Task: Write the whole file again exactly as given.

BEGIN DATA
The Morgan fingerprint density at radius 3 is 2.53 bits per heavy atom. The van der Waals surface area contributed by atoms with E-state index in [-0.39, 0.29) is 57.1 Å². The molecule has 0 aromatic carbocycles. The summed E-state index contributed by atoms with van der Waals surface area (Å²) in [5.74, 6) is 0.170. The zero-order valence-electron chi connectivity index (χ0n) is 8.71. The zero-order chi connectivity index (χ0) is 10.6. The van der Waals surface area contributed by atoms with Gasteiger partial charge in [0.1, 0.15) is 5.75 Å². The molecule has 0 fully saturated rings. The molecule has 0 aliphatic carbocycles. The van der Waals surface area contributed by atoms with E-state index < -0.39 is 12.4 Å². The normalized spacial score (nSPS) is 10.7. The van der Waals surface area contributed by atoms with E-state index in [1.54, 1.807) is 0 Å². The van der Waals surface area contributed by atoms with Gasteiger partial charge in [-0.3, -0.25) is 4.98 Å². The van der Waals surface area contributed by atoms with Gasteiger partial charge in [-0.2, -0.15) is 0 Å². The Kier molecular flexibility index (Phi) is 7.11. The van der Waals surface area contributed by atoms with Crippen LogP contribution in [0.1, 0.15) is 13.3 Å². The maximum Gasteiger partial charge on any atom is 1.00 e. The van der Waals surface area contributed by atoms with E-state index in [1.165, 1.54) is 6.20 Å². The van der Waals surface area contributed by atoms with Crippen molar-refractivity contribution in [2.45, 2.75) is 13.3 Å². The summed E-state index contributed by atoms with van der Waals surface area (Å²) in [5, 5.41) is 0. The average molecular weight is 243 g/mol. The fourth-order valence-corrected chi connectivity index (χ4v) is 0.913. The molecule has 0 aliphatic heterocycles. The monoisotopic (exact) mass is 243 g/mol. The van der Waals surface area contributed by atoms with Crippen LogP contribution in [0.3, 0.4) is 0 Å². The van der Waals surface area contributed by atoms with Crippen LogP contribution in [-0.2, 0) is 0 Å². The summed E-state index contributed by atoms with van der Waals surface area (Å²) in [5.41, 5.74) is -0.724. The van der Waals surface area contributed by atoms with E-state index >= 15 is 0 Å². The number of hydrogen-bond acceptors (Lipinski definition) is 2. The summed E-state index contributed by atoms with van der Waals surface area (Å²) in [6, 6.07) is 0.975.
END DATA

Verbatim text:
The Morgan fingerprint density at radius 3 is 2.53 bits per heavy atom. The van der Waals surface area contributed by atoms with E-state index in [-0.39, 0.29) is 57.1 Å². The molecule has 0 aromatic carbocycles. The summed E-state index contributed by atoms with van der Waals surface area (Å²) in [5.74, 6) is 0.170. The zero-order valence-electron chi connectivity index (χ0n) is 8.71. The zero-order chi connectivity index (χ0) is 10.6. The van der Waals surface area contributed by atoms with Gasteiger partial charge in [0.1, 0.15) is 5.75 Å². The molecule has 0 fully saturated rings. The molecule has 0 aliphatic carbocycles. The van der Waals surface area contributed by atoms with E-state index < -0.39 is 12.4 Å². The normalized spacial score (nSPS) is 10.7. The van der Waals surface area contributed by atoms with E-state index in [1.54, 1.807) is 0 Å². The van der Waals surface area contributed by atoms with Gasteiger partial charge in [-0.3, -0.25) is 4.98 Å². The van der Waals surface area contributed by atoms with Gasteiger partial charge in [-0.2, -0.15) is 0 Å². The Kier molecular flexibility index (Phi) is 7.11. The van der Waals surface area contributed by atoms with Crippen LogP contribution in [0.1, 0.15) is 13.3 Å². The maximum Gasteiger partial charge on any atom is 1.00 e. The van der Waals surface area contributed by atoms with E-state index in [1.165, 1.54) is 6.20 Å². The van der Waals surface area contributed by atoms with Crippen molar-refractivity contribution in [2.45, 2.75) is 13.3 Å². The summed E-state index contributed by atoms with van der Waals surface area (Å²) in [5, 5.41) is 0. The average molecular weight is 243 g/mol. The fourth-order valence-corrected chi connectivity index (χ4v) is 0.913. The molecule has 0 aliphatic heterocycles. The monoisotopic (exact) mass is 243 g/mol. The van der Waals surface area contributed by atoms with Crippen LogP contribution in [0.3, 0.4) is 0 Å². The van der Waals surface area contributed by atoms with Crippen LogP contribution in [-0.2, 0) is 0 Å². The summed E-state index contributed by atoms with van der Waals surface area (Å²) in [5.41, 5.74) is -0.724. The van der Waals surface area contributed by atoms with E-state index >= 15 is 0 Å². The number of hydrogen-bond acceptors (Lipinski definition) is 2. The summed E-state index contributed by atoms with van der Waals surface area (Å²) in [6, 6.07) is 0.975.